Eating in Cubeland

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Anyone ever assigned or sentenced to spending her or his work life in a 6’ x 8’ cube has probably experienced the challenges of unhealthy in such a transparent and publically open environment. Unlike their traditional closed office cousins, work cubes have no doors to restrict the flow of unwanted visitors, no windows to welcome sunlight or circulate fresh air and no walls that extend above 5 feet and block the prying eyes of curious passers-by. These unique and irritating features of work cubes make it virtually impossible to engage in unhealthy eating practices during the work day with any degree of privacy and confidentiality. The mere opening of a bag of chips can easily be detected across a six cube radius and munching on said chips will likely be heard by neighbors in adjacent cubes. If only Frito Lay would employ cloth packaging and introduce a softer textured product, chip loving cube dwellers would be able to enjoy a salty, fatty snack in relative anonymity. While biting into certain fruits and veggies also present sound challenges in Cubeland, the trained ear of a nosey “cuber” will know the difference between chip chomping and mastication of a fresh apple or raw carrot stick.dave

Speaking of nosey, it is also impossible to hide or disguise the aroma of an unhealthy food choice when stuck in a cube. As soon as the Tupperware lid is lifted on the left over barbecued ribs or the Quarter Pounder with fries bag is opened, the olfactory senses of multiple cube residents will kick into overdrive and the offender immediately identified. The guilt and ridicule as well as the smell of saturated fat and honey barbecue sauces will linger in the Cubeland atmosphere for hours, if not days. Even drinking a less than ideally healthy beverage in a work cube environment is challenging. The act of popping a can top or twisting a bottle top followed by the distinctive fizz of released carbonation alerts surrounding “cubers” that a near-by laborer is possibly on the verge of consuming a sugar sweetened beverage. Seldom is it assumed that such CO2 inspired sounds are related to opening a sugar-free soft drink or sparkling water.  In Cubeland, resident workers are expected to carry at all times water bottles, refilled at the community water dispenser, fountain or, in extreme cases, the breakroom or bathroom sink. The drinking habits of cube workers is also readily observable via the most casual and routine “walk-by” as the typical work cube lacks a fourth wall and is open for public viewing at all times.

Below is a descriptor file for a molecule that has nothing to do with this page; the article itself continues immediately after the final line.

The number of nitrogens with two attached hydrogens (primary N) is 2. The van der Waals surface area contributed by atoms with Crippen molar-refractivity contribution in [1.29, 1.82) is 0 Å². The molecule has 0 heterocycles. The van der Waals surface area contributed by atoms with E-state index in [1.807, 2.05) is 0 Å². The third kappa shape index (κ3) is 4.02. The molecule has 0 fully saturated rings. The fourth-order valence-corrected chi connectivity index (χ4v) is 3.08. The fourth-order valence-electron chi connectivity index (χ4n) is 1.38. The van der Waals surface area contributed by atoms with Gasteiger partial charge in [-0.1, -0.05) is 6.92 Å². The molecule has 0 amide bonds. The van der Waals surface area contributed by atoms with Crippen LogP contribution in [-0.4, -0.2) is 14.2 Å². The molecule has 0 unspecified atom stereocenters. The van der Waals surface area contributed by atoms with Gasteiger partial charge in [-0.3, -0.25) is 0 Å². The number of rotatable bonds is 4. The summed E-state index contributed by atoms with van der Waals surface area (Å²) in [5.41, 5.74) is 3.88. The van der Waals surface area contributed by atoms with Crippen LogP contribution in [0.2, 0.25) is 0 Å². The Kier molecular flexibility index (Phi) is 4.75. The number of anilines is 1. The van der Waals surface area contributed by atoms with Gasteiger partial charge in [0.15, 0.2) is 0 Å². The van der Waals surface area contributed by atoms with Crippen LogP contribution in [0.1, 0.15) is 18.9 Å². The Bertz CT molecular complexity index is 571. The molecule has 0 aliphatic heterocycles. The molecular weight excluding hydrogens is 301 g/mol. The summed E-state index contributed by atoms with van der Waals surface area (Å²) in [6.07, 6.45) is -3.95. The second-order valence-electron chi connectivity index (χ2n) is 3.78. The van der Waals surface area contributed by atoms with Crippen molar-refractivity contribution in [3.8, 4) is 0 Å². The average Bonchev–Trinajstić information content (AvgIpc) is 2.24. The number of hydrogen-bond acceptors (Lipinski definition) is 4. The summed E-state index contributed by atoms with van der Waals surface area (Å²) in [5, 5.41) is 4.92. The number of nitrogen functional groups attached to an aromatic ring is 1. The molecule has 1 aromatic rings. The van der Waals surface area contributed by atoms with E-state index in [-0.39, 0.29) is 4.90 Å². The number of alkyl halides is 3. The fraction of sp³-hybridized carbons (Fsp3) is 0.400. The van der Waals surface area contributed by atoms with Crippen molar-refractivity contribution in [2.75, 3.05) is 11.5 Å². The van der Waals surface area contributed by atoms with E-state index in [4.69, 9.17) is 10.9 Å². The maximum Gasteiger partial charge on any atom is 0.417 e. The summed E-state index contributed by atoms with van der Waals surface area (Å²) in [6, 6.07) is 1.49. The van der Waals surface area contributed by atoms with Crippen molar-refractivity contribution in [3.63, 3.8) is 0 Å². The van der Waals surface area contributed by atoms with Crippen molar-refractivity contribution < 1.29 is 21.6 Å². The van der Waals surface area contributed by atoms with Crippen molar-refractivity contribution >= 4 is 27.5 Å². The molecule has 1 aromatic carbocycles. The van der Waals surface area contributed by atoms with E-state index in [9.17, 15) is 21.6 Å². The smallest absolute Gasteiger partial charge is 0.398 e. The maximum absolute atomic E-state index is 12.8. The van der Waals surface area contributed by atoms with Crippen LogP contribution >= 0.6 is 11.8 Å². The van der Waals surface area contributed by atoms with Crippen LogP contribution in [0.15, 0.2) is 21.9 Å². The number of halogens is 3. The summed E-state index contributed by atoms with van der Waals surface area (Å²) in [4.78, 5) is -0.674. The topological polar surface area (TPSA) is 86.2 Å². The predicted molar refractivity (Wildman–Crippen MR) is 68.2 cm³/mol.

In summary, cube workers who entertain the thought of enjoying an unhealthy snack or meal in the limited confines of their work space should be aware of the risks and consequences of such actions. Such workers should commit themselves to eating healthy, sedate and quiet foods like bananas, peaches, brown rice, and kale in the work cube. Cube dwellers should substitute a turkey sandwich with apple slices for a Big Mac with fries to lessen the aromatic impact on neighboring cubists. Finally, employees relegated cube work status should always choose water over sugar sweetened beverages and, preferably, water drawn from a tap and contained in a reusable, environmentally and FDA approved drinking vessel.